The differences between ecological and evolutionary time scales might also cast doubt on the idea that engineering webs are also evolutionary webs and that evolutionary processes can work fast enough to contribute to the control of energy and matter flows in ecosystems by adjusting the adaptations of organisms. The analyses presented here help eliminate this doubt by illustrating how niche construction and natural selection may operate within similar time frames. In general, the distinction between the ecological and evolutionary time scales has blurred in the face of evidence for rapid evolutionary change (32). Moreover, even where evolutionary change in engineering adaptations is slow, it should still become progressively more relevant to engineering webs as the duration of the association among the populations of an ecosystem increases (e.g., 33).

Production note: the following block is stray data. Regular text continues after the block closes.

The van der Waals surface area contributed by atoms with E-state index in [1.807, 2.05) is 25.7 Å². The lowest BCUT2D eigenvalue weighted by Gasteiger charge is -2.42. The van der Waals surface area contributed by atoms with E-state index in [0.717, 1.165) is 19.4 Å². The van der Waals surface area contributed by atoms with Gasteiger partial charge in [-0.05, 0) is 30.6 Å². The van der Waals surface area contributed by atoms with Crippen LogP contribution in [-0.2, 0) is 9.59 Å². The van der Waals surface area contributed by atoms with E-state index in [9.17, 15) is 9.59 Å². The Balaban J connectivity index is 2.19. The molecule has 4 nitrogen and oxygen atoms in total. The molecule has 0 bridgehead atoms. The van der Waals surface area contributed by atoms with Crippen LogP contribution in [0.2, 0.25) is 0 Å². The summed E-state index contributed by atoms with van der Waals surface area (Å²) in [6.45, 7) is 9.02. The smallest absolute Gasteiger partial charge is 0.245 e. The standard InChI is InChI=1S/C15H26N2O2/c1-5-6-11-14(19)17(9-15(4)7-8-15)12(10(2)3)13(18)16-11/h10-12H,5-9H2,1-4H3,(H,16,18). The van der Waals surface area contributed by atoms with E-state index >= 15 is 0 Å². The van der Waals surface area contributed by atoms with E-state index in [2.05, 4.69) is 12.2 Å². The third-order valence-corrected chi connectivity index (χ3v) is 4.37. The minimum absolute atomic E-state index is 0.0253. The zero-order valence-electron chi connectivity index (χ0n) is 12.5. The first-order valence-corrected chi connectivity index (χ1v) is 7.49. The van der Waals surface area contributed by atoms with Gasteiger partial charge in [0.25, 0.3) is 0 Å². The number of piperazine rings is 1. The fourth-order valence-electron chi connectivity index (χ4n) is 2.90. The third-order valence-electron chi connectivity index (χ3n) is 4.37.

Hitherto, it has not been possible to apply evolutionary theory to ecosystems, because of the presence of nonevolving abiota in ecosystems. We suspect this obstacle has been largely responsible for preventing the full integration of ecosystem ecology with population–community ecology (2, 34). However, by adding the new process of niche construction to the established process of natural selection, the present model enables the incorporation of both abiotic environmental components and interactions among populations and abiota in ecosystems into evolutionary models. Unlike standard evolutionary theory, the present approach is equally applicable to both population–community ecology and ecosystemlevel ecology, which may eventually make it easier to reconcile these two ecological subdisciplines under the rubric of an extended evolutionary theory that includes niche construction.
Acknowledgments
We are grateful to Bob Holt, John Lawton, Peter Richerson, and two anonymous referees for helpful comments on earlier drafts of this manuscript. Kevin Laland was supported by a Royal Society University Research Fellowship. This research was supported in part by National Institutes of Health Grant GM28016.
 Received December 21, 1998.
 Accepted June 21, 1999.
 Copyright © 1999, The National Academy of Sciences